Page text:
- Download a small (~2 MB) file from CrossLoop.
- Run the installation program and "trust" program if your anti-virus software prompts you.
- Run the CrossLoop application.
- Have the person on the other end complete the first three steps.
- The person on the other end has to click on the "host" tab and read to you the 12 digit access code and click connect.
- Type the access code in the box on the "join" tab and click connect.
- Now you are connected!!!
CrossLoop handles all of the mysteries of the connection behind the scenes. The truth is that they use HTTP to a proxy that punches through any firewall to initiate a peer-to-peer connection between the two machines. There are few configuration options to confuse users. It just works. The connection is secure because it uses 128-bit encryption with a key generated from the 12-digit access code.
My parents always have questions on how to do things on their computer. I am delighted to offer assistance, but they have trouble understanding what I tell them no matter how simple I make it. They use AOL as their ISP which I have no clue how to do anything through their user interface. For years I have struggled with explaining how to send attachments, load printer drivers, find files, and edit documents. On occasion I have set up Remote Access on their computer when I visited them, but firewalls have blocked the traffic. Application sharing through IM programs failed since they have been moved or removed since my visit. I am always resorting to describing the steps of a process over the phone.
Today I had my parents download CrossLoop and install it. Once installed, I had them read me the 12-digit access code and click connect. Moments later a window opened displaying their desktop. Actually it was several moments because they are still on a dial-up line. In any case, I was able to navigate around their desktop and show them what to do. Now I can install new programs, repair shortcuts, and show them how to use IM and other useful programs. Bliss is near!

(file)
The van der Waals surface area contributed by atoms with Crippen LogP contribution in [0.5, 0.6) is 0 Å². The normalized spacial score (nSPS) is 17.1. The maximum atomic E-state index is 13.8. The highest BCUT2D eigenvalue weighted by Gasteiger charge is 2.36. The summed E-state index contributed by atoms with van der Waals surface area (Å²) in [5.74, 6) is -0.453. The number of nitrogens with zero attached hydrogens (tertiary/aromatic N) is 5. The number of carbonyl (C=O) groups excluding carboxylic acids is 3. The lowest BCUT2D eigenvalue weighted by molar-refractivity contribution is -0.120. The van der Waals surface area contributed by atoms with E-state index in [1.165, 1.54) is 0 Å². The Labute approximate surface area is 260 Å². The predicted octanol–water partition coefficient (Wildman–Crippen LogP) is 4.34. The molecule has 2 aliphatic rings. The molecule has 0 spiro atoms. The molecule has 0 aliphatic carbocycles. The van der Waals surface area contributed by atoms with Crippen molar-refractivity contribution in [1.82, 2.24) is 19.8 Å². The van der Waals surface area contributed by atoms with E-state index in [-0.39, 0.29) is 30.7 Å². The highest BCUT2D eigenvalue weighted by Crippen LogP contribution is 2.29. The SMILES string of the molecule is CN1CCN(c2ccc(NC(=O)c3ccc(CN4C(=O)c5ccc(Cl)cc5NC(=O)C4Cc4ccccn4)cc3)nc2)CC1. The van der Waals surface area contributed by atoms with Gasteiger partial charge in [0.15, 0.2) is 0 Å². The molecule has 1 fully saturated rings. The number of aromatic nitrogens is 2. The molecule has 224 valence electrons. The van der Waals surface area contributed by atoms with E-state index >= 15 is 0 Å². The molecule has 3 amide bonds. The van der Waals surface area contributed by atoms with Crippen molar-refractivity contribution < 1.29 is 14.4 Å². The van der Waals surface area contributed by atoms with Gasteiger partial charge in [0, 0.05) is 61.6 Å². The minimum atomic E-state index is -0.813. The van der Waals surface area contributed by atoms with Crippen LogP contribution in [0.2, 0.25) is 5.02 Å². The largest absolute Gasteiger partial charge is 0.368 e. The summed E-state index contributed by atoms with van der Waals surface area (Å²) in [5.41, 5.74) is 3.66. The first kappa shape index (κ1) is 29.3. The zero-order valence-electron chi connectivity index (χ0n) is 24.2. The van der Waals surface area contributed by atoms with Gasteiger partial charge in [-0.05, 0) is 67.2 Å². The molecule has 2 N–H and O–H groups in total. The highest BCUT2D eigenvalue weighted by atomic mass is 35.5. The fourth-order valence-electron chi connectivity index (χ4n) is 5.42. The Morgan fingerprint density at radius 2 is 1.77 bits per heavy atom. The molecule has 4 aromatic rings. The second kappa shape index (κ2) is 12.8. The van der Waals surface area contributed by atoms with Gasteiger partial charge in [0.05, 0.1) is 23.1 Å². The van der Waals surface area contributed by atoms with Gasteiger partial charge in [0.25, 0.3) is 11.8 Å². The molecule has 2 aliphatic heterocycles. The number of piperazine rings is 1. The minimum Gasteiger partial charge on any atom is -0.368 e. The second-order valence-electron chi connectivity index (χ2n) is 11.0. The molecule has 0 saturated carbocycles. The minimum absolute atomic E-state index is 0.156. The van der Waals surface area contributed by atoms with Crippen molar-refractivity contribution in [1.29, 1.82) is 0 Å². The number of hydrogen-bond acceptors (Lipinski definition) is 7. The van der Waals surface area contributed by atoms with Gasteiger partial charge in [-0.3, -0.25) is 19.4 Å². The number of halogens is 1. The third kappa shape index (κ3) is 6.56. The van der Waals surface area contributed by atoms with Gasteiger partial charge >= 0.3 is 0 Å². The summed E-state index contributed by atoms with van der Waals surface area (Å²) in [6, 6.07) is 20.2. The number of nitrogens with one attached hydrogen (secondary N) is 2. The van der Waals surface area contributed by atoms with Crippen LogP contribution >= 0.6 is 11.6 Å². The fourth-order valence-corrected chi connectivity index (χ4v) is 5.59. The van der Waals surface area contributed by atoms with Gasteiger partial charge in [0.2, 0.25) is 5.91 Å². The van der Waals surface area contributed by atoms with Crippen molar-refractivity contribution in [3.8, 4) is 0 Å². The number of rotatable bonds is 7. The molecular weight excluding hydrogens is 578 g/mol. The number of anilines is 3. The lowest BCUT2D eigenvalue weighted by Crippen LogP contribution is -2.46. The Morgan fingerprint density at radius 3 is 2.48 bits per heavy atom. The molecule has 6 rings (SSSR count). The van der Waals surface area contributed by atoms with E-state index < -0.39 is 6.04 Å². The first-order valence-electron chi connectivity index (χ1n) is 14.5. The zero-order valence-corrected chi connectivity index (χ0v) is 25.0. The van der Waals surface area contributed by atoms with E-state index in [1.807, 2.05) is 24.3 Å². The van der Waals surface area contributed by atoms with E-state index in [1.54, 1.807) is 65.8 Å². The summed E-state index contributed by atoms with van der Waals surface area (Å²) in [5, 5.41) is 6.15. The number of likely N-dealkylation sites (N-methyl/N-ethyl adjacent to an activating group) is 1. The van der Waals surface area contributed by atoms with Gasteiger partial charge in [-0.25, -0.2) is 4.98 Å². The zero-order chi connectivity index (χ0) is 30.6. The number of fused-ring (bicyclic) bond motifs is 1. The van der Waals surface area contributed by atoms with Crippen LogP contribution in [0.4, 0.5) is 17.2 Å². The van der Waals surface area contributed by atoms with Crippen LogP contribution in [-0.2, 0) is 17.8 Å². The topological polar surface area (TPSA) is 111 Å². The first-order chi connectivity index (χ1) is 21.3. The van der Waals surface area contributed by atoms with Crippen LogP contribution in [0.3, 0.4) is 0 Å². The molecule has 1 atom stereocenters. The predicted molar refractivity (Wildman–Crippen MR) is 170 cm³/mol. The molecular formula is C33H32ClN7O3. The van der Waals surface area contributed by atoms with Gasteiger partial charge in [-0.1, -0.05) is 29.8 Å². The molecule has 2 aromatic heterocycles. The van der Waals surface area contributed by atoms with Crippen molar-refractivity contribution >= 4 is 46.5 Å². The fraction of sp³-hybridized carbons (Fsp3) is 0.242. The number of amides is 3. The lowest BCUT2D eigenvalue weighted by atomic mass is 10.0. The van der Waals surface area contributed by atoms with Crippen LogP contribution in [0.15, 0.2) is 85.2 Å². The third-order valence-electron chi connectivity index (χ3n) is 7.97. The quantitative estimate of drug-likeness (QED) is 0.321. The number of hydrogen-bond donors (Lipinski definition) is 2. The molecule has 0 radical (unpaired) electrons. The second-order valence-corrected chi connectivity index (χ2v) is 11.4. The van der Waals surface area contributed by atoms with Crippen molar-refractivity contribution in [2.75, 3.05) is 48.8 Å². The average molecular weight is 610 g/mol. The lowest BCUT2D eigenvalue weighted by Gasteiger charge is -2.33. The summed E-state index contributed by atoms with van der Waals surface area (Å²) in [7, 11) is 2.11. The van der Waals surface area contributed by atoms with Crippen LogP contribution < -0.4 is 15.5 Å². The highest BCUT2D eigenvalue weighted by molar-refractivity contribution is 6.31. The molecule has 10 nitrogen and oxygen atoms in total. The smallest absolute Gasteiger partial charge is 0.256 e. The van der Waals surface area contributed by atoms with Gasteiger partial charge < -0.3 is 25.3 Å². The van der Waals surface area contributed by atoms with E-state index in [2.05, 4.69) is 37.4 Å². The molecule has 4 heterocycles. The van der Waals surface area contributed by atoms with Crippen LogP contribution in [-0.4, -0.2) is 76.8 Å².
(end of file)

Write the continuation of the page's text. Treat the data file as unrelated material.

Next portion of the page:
CrossLoop is free right now while they are trying to figure out how to monetize their business. In the future expect to possibly see ads inserted into a corner of the screen or possibly charge for a premium service with more features. Right now, it does just fine simply connecting me to my parents' computer. Sometimes simple is better.
Friday, August 10, 2007
The new "Child Safe Viewing Act of 2007" aims to expand the presence of the "V-chip" technology to other media like the Internet and mobile phones. This new legislation, if passed, has the potential of placing additional costs on the delivery of broadband services and stifle innovation. In addition, it may not even be practical to implement on the Internet. Did I mention that the act that the legislation never mentions violence? The act's intent is to limit children's exposure to "indecent" content. TelecomTV has a good article on yet another step to limit our freedoms.
Tuesday, August 07, 2007
I did not create this blog to express political opinions, but I cannot help comment on President Bush's signing into law new legislation that allows the federal government to monitor communications to and from U.S. citizens without a warrant. This anti-American legislation brings us one step closer to entering a totalitarian regime.
This onerous law increases liability for U.S. telcos that are already facing numerous lawsuits from consumers because they complied with the NSA's illegal warrantless eavesdropping program. Telco lobbies have had little impact at sidelining the law. It increases the financial burden on telcos, MSO, and ISP to comply with CALEA regulations and could stifle innovation of new communications technologies.
Who would have ever thought that a country that gave its citizens fundamental freedoms such as those in the Forth Amendment would allow its government to snoop into their lives at will.
The right of the people to be secure in their persons, houses, papers, and effects, against unreasonable searches and seizures, shall not be violated.-Fourth Amendment to the U.S. Constitution
It is funny that a Brit (TelecomTV - TelecomTV One - News) is more up-in-arms about the intrusion than most American citizens. Americans have been placated by Bush's statements that we must give up a little freedom for security at home against terrorists. His statements remind me of the statements of a true statesman.
Those willing to give up a little liberty for a little security deserve neither security nor liberty. -Benjamin Franklin
Before you start bashing me as a Bush hater, I can only imagine how much worse the situation could get under Clinton or Obama. My point is that as Americans and leaders in the industry we must be ever vigilant to preserve the freedoms our forefathers gave us. Technology should be used to enable freedom not suppress it.